Social Enterprise (SE) is becoming a sector to watch in the Greater China context. On November 13 and 14, I attended the Social Enterprise Summit (SES) 2009 in Hong Kong. Organized by the Hong Kong Policy Research Foundation (PRF), this year’s theme was “Development Strategies, Partnerships and Investment opportunities.” Participants came from Hong Kong, Taiwan, Macao and Mainland China. The purpose of the event was to create a platform for further dialogue among social enterprises, governments, investors, as well as, academic institutions in the Greater China region. For me, the two-day conference was a precious opportunity to get connected with others outside of just the Mainland context. It was also great for catching up with the latest thoughts and developments in the social enterprise stratum. Here are some of my key takeaways from the time:
Mr.Yu-Yuan Kuan, Chair of the Department of Social Welfare at National Chung Cheng University explained that Taiwan’s SEs are more like “work integration social enterprises” –dedicated to helping underprivileged groups by providing employment opportunities.
In Mainland China, most SEs are more like nonprofits or NGOs by nature. Due to the restriction of the legal environment in China, it is very difficult to register as NGOs. As a result, most NGOs can only register as companies. Because of their social mission, these “companies” are sometimes also called SEs.
The development of SEs in Macao is relatively new compared to the other three regions. SEs did not appear there until 2008 and were formed in conjunction with the global economic downturn. The Macao government began allocating funds to provide reemployment training and opportunities, which was viewed as a significant endorsement of SEs.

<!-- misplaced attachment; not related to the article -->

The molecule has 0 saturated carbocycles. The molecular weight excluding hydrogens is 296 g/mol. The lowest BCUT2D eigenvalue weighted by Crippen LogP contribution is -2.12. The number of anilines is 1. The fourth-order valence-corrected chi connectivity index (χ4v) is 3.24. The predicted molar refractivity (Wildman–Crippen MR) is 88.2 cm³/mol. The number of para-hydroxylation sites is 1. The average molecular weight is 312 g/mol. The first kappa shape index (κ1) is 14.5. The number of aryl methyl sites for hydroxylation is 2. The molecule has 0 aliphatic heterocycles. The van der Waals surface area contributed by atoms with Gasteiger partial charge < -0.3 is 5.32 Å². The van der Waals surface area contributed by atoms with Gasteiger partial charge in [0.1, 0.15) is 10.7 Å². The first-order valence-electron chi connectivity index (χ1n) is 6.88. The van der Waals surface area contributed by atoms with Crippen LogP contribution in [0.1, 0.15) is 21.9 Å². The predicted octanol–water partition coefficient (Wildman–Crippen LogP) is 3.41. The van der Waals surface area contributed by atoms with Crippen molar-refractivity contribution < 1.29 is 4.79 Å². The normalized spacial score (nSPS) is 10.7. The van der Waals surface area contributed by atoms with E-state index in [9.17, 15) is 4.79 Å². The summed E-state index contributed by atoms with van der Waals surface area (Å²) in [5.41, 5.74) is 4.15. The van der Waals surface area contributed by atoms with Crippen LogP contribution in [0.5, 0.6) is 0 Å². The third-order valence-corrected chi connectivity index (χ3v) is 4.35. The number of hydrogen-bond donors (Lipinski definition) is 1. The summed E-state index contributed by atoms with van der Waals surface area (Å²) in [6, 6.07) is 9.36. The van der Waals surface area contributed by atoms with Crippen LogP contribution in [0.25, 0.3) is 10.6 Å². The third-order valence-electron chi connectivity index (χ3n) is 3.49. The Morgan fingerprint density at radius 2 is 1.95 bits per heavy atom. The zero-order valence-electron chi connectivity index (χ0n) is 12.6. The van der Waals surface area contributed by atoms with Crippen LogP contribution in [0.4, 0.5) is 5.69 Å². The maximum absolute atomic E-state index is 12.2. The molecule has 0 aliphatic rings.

Growing Awareness of the Importance of Social Entrepreneurship on SEs. As Dr. KK Tse, Chair of Hong Kong Social Entrepreneurship Forum, mentioned in his presentation on “The Long March of Social Entrepreneurship in Hong Kong,” that social entrepreneurship is by far the most important factor in the successful development of SEs. This sentiment was echoed by other keynote speakers at the event. When asked what is the most challenging part of running an SE, most people responded without any hesitation, “human resources!” The need for qualified people is key to developing a successful SE that can actually work towards accomplishing its social goals. In Hong Kong, some “platform” organizations have already started providing services to social entrepreneurs and SEs of different kinds, such as Social Ventures Hong Kong, HKCSS-HSBC Social Enterprise Business Centre, and Hong Kong Social Enterprise Incubation, Ltd.
Growing Partnerships with Traditional Business. Large corporations contribute to the development of SEs through partnership and mentorship. Major corporations not only merely provide funding to NGOs or SEs, but also partner with them to launch new business units, such as Town Gas in Hong Kong. Moreover, there is a trend that companies are seeking to integrate SE support into their Corporate Social Responsibility (CSR) programs. Additionally, a growing number of business leaders serve as advisers or directors to SEs by offering their business skills, knowledge, and social connections.
One more thing I would like to note about SEs in Greater China is that most still rely largely on outside funding support though, by definition, they should be self-sustainable. Due to its combination of nonprofit and business, it is very difficult to be sustainable at the beginning without funding from outside parties. Fortunately, a few foundations and investors have already seen the value of SEs and have begun investing in them, such as China Social Entrepreneur Foundation. I believe that the discussion on SE and its impact on the development of the civil society have just begun. Stay tuned for more information as the sector develops.